With more than 330 different species, the hummingbird is one of a kind, with physical and behavioral characteristics that separate them from any other creature.
Hummingbirds and the Americas
Hummingbirds are only found in the Americas, and the majority of hummingbirds are only found south of the United States. Throughout South America, there is a wide variety of hummingbirds in each country, with Columbia boasting the greatest variety, at 165 different species.
Although not as widespread as in South America, there are a large number of hummingbirds that call Central America home. Costa Rica is the Central American hub for hummingbirds, with 54 different species.
Less than 20 species of hummingbirds call the United States home; only three of which can be found here in Florida.
Read on to learn more about our beautiful hummingbirds, or watch our “Wild Sarasota: Hummingbirds of Florida” webinar.
Iridescent, minute, and instantly recognizable
It’s possible to mix up one hummingbird species with another, but there is no mistaking that you have spotted a hummingbird once you’ve seen it. Distinct characteristics set this bird far apart from other bird species.
For starters, most hummingbirds are known for their unique, iridescent feathers. This iridescence is thought to be caused by melanosomes, a microscopic cellular component in their feathers. These flat, pancake-like cellular structures contain air bubbles, which reflect light in unique ways, leading to their beautifully bright coloration.
Hummingbirds are extremely small in comparison to other birds. Even their nests are tiny, many being the size of a thimble.
The bill of a hummingbird is long, thin, and the perfect tool to collect nectar from flowers and feeders.
The Sword Billed Hummingbird (Ensifera ensifera) is a particularly interesting example. In relation to its body size, this hummer has the longest bill of any bird in the world! Find this hummingbird in the tropical cloud forests of the Andes Mountains.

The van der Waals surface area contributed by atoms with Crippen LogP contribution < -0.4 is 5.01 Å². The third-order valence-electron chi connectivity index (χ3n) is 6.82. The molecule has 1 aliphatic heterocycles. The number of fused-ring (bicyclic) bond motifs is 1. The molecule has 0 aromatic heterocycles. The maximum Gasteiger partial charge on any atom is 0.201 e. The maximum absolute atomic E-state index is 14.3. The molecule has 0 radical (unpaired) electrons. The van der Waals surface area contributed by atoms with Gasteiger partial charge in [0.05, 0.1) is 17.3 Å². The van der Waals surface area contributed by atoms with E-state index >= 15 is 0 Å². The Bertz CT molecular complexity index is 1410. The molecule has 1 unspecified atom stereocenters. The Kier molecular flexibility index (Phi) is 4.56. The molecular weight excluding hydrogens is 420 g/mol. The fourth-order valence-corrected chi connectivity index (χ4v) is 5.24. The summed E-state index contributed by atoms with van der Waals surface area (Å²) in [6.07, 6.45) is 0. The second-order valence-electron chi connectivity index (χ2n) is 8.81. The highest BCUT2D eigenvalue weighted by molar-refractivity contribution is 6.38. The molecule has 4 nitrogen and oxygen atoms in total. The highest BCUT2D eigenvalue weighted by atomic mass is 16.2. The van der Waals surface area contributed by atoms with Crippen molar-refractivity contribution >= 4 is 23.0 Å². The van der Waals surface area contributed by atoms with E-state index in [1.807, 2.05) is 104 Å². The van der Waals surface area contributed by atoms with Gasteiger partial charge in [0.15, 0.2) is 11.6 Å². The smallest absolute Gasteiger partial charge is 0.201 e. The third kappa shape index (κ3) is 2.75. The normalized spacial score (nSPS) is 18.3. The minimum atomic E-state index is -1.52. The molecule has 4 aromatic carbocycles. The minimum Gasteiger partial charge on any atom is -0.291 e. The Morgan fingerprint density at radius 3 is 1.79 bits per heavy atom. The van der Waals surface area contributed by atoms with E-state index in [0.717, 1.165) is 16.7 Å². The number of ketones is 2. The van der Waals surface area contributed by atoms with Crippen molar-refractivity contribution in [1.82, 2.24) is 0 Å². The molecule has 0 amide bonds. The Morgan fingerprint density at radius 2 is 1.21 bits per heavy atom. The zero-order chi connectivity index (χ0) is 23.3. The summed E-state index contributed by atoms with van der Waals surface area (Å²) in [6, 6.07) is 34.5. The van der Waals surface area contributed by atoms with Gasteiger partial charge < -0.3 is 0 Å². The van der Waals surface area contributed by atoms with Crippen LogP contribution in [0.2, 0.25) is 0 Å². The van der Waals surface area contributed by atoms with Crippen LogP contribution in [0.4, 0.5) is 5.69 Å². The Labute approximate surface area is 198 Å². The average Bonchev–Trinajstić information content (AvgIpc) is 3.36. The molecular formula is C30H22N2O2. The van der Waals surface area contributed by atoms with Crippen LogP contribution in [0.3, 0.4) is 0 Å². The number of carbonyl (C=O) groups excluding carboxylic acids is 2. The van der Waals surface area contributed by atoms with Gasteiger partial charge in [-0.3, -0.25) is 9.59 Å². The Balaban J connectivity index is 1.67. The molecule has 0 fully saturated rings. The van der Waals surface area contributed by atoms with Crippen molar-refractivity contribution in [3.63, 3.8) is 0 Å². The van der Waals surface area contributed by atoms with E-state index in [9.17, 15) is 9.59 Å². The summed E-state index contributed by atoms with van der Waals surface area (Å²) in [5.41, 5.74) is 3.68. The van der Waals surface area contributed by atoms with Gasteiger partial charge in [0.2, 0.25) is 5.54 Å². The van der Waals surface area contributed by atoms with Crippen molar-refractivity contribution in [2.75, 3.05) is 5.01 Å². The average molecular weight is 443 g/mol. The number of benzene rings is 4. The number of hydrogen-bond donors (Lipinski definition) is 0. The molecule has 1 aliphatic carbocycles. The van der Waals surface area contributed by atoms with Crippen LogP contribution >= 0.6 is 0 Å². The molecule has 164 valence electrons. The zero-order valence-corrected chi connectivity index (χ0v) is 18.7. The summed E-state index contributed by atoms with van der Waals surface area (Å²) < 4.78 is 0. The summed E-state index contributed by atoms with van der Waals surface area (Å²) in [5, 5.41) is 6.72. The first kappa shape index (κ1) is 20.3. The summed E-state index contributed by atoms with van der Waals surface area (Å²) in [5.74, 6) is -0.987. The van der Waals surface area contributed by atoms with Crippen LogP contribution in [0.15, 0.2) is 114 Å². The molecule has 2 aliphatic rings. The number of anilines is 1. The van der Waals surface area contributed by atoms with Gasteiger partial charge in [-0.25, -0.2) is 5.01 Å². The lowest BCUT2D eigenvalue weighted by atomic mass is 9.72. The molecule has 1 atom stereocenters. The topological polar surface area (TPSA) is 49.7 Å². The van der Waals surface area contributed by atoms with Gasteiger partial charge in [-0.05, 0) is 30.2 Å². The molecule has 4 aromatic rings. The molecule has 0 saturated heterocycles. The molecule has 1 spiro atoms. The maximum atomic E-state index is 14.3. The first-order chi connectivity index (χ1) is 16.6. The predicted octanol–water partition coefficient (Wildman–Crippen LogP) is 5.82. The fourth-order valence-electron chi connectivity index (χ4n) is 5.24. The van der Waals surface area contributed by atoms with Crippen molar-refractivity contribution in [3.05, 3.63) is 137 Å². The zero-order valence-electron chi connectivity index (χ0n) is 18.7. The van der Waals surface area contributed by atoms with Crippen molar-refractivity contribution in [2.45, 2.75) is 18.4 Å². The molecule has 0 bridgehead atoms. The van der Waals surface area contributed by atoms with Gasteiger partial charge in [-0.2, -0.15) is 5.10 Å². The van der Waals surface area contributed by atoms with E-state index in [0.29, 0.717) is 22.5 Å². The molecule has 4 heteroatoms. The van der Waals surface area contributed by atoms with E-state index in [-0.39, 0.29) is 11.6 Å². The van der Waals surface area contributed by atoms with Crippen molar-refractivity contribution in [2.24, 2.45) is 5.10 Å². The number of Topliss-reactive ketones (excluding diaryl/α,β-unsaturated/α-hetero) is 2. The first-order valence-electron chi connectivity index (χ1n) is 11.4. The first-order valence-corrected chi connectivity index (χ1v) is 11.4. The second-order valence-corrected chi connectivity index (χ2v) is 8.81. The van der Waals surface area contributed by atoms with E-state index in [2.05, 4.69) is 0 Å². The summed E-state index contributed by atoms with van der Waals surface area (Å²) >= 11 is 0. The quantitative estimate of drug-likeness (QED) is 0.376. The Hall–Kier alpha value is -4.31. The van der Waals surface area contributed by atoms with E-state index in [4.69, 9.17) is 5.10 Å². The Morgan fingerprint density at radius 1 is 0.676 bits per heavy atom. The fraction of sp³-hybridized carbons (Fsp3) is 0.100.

One can identify a hummingbird off its flight pattern alone! There are no other birds that can dart at such fast speeds, come to a halting stop, and hover in place for such long periods of time.
Fueling up with nectar …and more!
With a diet almost entirely dependent on nectar, these tiny wonders need to fuel up in order to beat their wings at speeds up to 80 beats per minute! Hummingbirds keep busy finding nectar from flowers and eating small invertebrates such as gnats, fruit flies, and spiders. Feeding every 10-15 minutes and visiting hundreds of flowers each day, they consume almost half their body weight daily!
If you’re looking to attract some hummingbirds to your backyard garden, here are a few Florida native plants that will help: firebush (Hamelia patens), crossvine (Bignonia capreolata), tropical sage (Salvia coccinea), and cardinal flower (Lobelia cardinalis). Learn more about gardening to attract hummingbirds.
Although nectar producing plants are the best food source for hummingbirds, a feeder can help provide some extra food for their diet. Fill up a feeder with sugar water, place it near your garden, and surely you will begin to attract some hummingbirds in your backyard. Use only white granulated sugar, as other additives and the molasses found in brown or raw sugar has elevated iron levels which can be toxic to hummingbirds. Don’t forget to clean and change your feeder regularly, and watch out for ants!
But beware, hummingbirds are quite feisty for how small they are, and some species more so than the other. Hummers will actively defend their flower or feeder; this can often lead to an entertaining chase.
There are only three species of hummingbirds found here in Florida; the ruby-throated hummingbird, which is the most commonly seen, the black-chinned hummingbird and the rufous hummingbird.
The Ruby-throated hummingbird (Archilochus colubris)
- Adult males have an emerald to golden-green back and top of the head. Males also have iridescent, red plumage on their throat.
- The females do not have a red throat; it is, instead, white.
The Black-chinned hummingbird (Archilochus alexandri)
- Western hummingbird that winters in Mexico and along the Gulf of Mexico coast of Florida.
- This hummingbird is green on its back, and against its black chin is a small strip of purple which can only be seen in the right light.
- Males have a dull-gray to white underbelly and a velvet-black throat.
- Females are a dull-metallic green with a white throat and underbelly.
Rufous hummingbird (Selasphorus rufus)
- This hummingbird breeds farther north than any other hummingbird.
- Find them in California in the spring, Pacific Northwest and Alaska in the summer, the Rocky Mountains in the fall, and Mexico and Florida in the winter.
- Males are bright-orange on their back and belly, with an iridescent-red throat.
- Females have greenish feathers with rust-colored flanks, often with a spot of orange on the throat.
- For all of your Florida wildlife interests, visit UF/IFAS Wildlife Page.
- Watch our Wild Sarasota webinar on Florida hummingbirds
- Further your Florida hummingbird knowledge with this UF/IFAS article.
- Get tips on gardening for hummingbirds and hummingbird feeders.
- Learn how to identify more hummingbirds at www.allaboutbirds.com